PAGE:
What VP Biden's Future Might Hold - WBOC-TV 16, Delmarvas News Leader, FOX 21 -

What VP Biden's Future Might Hold

Vice President Joe Biden announced Wednesday that he would not run for President. (Photo: WBOC/CBS) Vice President Joe Biden announced Wednesday that he would not run for President. (Photo: WBOC/CBS)

DOVER, Del. (WBOC) - Now that Vice President Joe Biden has decided not to run for president, the future is unclear for a man who has been in the federal government for more than four decades.

Biden on Wednesday ended a bid for the presidency that never really began. According to Ralph Begleiter, founding director of the University of Delaware's Center for Political Communication, it was the sun setting of Biden's political career but almost certainly not his time in public service.

"He's young enough to be able to have an influence," Begleiter said. "He's experienced enough in foreign affairs, in domestic politics, in domestic economics to have an influence on virtually anything he chooses."

During his speech, Biden hinted at what he might choose.

"If I could be anything, I would have wanted to be the president who ended cancer," he said.

Brain cancer recently took the VP's son, and former Delaware attorney general, Beau Biden.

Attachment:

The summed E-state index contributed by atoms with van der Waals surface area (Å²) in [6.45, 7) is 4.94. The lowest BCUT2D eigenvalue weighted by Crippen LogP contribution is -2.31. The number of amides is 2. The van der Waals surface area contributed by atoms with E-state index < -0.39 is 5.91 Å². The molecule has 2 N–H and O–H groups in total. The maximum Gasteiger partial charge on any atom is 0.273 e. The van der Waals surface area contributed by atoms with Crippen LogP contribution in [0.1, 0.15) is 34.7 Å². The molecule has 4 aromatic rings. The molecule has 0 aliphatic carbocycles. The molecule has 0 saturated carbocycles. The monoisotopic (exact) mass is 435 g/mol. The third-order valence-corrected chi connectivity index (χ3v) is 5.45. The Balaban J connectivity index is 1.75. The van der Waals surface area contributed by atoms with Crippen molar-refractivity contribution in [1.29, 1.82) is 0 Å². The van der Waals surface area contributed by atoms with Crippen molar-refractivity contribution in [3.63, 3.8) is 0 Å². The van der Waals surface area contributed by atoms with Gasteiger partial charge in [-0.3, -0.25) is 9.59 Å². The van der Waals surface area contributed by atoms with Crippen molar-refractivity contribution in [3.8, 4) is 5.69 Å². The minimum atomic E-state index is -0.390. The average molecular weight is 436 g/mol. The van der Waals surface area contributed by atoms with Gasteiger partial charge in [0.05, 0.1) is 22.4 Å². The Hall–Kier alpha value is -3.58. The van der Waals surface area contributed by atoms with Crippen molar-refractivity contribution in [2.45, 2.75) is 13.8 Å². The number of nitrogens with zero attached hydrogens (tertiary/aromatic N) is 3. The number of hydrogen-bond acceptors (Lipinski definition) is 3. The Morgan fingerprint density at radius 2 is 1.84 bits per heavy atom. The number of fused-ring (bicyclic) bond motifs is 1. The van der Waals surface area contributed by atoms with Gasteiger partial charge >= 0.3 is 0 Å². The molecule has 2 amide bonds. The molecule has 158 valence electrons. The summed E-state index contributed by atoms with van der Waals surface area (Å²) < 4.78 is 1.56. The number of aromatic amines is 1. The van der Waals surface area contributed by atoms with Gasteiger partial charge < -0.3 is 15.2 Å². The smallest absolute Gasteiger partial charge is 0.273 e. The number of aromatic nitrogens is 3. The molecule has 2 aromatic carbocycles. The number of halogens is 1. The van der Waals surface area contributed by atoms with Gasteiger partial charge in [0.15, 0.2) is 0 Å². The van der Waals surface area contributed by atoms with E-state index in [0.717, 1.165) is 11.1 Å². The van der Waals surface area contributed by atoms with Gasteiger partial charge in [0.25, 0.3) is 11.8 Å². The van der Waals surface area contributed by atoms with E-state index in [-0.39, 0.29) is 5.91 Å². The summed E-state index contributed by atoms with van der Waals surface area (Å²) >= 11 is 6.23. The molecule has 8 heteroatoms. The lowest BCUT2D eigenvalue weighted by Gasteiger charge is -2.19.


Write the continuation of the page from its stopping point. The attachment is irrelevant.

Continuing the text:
Biden called his goal a moonshot - implying it would take as much effort, possibly money, to end cancer as America put into going to the moon.

Dr. Rishi Sawhney, medical director of the Bayhealth Cancer Institute, said that of course cancer research needs more money and attention. However, he said it is important to realize cancer is not one disease but at least 200.

"Each behaves differently and has a different genetic code and makeup and different treatment," Sawhney said. "So, the question about finding a cure for cancer may be overly simplified. In fact, there are many kinds of cancers for which we do have cures."

Begleiter says recently we've seen just how much presidents and vice president can do after leaving office. He points to examples like Jimmy Carter with Habitat for Humanity and Al Gore with climate change.

"This is not a moment of crawling into a box and disappearing for Joe Biden. On the contrary, this is a moment of being free, feeling free to break loose of the constraints of raising money and running for president and deciding what is it I want to accomplish in the closing decades of my life," said Begleiter.

In the present, Biden said in his speech he plans to spend his remaining 15 months in office pushing for an "absolute national commitment to end cancer as we know it."

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